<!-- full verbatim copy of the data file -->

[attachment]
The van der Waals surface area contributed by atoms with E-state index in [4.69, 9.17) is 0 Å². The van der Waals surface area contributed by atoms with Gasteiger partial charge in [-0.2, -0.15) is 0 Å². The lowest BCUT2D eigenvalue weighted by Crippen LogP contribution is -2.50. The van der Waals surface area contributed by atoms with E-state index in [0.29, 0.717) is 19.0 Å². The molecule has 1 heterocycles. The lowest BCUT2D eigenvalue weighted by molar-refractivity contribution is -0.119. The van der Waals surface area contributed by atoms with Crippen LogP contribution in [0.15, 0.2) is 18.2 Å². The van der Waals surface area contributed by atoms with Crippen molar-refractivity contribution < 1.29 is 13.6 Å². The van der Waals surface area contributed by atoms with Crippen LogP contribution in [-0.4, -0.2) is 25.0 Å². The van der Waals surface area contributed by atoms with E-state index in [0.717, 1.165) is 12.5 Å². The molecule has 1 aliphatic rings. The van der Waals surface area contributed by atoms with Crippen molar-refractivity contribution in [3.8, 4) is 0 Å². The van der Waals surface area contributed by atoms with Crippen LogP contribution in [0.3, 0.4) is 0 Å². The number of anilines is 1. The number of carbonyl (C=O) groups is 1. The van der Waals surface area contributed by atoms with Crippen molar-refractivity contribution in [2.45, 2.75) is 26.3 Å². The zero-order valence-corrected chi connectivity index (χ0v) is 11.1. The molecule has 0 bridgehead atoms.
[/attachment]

The van der Waals surface area contributed by atoms with E-state index in [4.69, 9.17) is 0 Å². The van der Waals surface area contributed by atoms with Gasteiger partial charge in [-0.2, -0.15) is 0 Å². The lowest BCUT2D eigenvalue weighted by Crippen LogP contribution is -2.50. The van der Waals surface area contributed by atoms with E-state index in [0.29, 0.717) is 19.0 Å². The molecule has 1 heterocycles. The lowest BCUT2D eigenvalue weighted by molar-refractivity contribution is -0.119. The van der Waals surface area contributed by atoms with Crippen LogP contribution in [0.15, 0.2) is 18.2 Å². The van der Waals surface area contributed by atoms with Crippen molar-refractivity contribution < 1.29 is 13.6 Å². The van der Waals surface area contributed by atoms with Crippen LogP contribution in [-0.4, -0.2) is 25.0 Å². The van der Waals surface area contributed by atoms with E-state index in [0.717, 1.165) is 12.5 Å². The molecule has 1 aliphatic rings. The van der Waals surface area contributed by atoms with Crippen molar-refractivity contribution in [3.8, 4) is 0 Å². The van der Waals surface area contributed by atoms with Crippen LogP contribution in [0.3, 0.4) is 0 Å². The number of anilines is 1. The number of carbonyl (C=O) groups is 1. The van der Waals surface area contributed by atoms with Crippen molar-refractivity contribution in [2.45, 2.75) is 26.3 Å². The zero-order valence-corrected chi connectivity index (χ0v) is 11.1. The molecule has 0 bridgehead atoms.